I love a bargain but don’t enjoy bargaining.
Perhaps I’ve not been brought up correctly or have enough financial sense.
Nevertheless I have uncommon sense – which is a good and bad thing. Good - since it means that I approach problems from a sideways angle and bad - as it brings me into conflict with those who take the common approach to life and its challenges.
|A haggle or two?|
Of course, people who indulge their retail desires at the top end of the market, no doubt feel that bargaining is a kind of sport. It must be great to wander into a swish luxury car dealer and try to lower those six figures on a Range Rover or Bugatti.
Also useful for real estate vendors who enjoy a spot of jousting with property prices. If there wasn’t any leeway on property nothing would ever get bought or sold!
Designing your home also entails quite a bit of larynx fatigue. Dealing with tradesmen is the way to hone your bargaining skills. Plumbers, electricians, plasterers, kitchen fitters will make you feel as if you’re at an auction as you knock down their prices.
|I got half a bike for half the price|
Perhaps the real secret of bargaining is knowing when it’s short-changing the merchant. Who cares about the merchant I hear you cry? He’s making a fortune on those mark-ups. That might be true at the luxury end of consumerism but it’s not so for small to medium –sized businesses.
Imagine you are a businessman struggling to stay afloat? Would you want to be making sales that don’t pay your overheads? Do consumers even understand that their staff work for less than average salaries with austerity measures being introduced such as the removal of tea breaks and Christmas socials?
Some businesses positively thrive on bargaining as any market trader will tell you. When you have the gift of the gab and bucketloads of confidence you can haggle to your heart’s content? But do you want to reduce a trader’s profit on a bunch of bananas or a kilo of carrots? Myself…no….I’d rather save my breath. However there are others who do.
Empty vessels and street traders are said to make the most noise. I’m neither of those. I just like a peaceful life. When there’s leak in the bathroom pipes I call out a plumber and pay him what he asks. When I had a cracked window pane I paid the glazier what he quoted. When I needed pest control I paid them their worth.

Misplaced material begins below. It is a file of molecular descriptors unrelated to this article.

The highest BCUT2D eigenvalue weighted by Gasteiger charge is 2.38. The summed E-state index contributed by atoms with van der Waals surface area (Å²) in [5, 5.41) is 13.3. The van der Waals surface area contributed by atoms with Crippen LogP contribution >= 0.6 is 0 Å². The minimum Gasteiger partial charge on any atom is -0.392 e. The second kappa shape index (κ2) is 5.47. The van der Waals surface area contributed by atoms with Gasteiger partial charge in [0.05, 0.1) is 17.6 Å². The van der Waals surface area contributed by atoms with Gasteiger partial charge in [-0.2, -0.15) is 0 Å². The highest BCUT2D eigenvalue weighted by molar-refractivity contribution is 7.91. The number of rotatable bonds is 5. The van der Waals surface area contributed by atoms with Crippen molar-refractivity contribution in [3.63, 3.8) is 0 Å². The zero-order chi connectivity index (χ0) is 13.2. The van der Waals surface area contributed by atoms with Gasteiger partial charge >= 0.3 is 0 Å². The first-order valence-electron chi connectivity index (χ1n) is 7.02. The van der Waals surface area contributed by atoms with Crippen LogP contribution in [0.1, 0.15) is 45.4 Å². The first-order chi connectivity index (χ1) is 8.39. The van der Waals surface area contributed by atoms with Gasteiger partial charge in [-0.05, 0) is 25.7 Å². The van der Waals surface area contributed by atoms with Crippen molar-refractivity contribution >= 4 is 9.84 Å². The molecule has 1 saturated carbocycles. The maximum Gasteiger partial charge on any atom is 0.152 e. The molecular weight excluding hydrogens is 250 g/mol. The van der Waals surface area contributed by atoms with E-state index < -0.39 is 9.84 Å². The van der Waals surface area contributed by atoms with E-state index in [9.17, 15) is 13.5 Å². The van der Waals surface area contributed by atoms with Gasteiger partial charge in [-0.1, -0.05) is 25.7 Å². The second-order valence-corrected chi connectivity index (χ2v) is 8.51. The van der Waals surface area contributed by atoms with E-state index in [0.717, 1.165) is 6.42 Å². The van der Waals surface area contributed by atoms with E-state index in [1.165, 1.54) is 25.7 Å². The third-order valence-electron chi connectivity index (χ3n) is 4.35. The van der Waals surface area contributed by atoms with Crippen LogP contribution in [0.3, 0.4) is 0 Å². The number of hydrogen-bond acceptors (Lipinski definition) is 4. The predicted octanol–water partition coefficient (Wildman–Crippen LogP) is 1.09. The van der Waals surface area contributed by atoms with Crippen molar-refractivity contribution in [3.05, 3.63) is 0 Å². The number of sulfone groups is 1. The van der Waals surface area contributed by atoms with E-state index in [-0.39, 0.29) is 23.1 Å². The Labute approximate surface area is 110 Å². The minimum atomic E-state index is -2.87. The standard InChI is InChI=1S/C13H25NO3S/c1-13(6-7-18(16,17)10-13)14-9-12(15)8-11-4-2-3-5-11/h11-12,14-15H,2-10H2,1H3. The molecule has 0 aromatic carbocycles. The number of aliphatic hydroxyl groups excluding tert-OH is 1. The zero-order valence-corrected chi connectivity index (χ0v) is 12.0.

|I can see you...coming!|
“A labourer is worthy of his hire”, the Bible says and I agree. The Bible does not say that you negotiate yourself a good deal though I guess Jesus and his disciples weren’t in need of retail therapy.
You pay for what you get so bartering, quibbling and wrangling is not paying for someone’s worth. All the tradesmen I’ve used have provided me with efficiency and reliablilty and I recommend them to all my friends. There’s one who hasn’t and he’s certainly not going to get any more of my business or good will.
I don’t want to mull over pricing structures when there’s water pouring down into my kitchen. I want someone who fixes my problem. That doesn't mean I have to be taken advantage of.
If there was more honesty around money then we wouldn’t need all of this consulting and conferring. The problem is one of trust. We don’t trust tradesmen who pluck figures out of thin air and try to dupe us into parting with your hard-earned cash. Many of them are mavericks and conmen but many are not.
A miserly attitude prevents us from opening our purse to a humble tradesmen. We criticise and complain about the quality of work and there are times when it’s poor.
We’ve got to understand that money needs circulation. We’ve got to remember that keeping people in work is a vital part of keeping the economy ticking over. Shopping for good and services keeps the world turning though you don’t have to shop like it’s going out of fashion.
Let’s keep our bargaining muscles toned and flexible. Use it with emotional intelligence and and keep your financial cynic in check.
Be shrewd, not mean. We’re all trying to make a living and a life. Don’t rain on a small business’ parade!
Labels: World view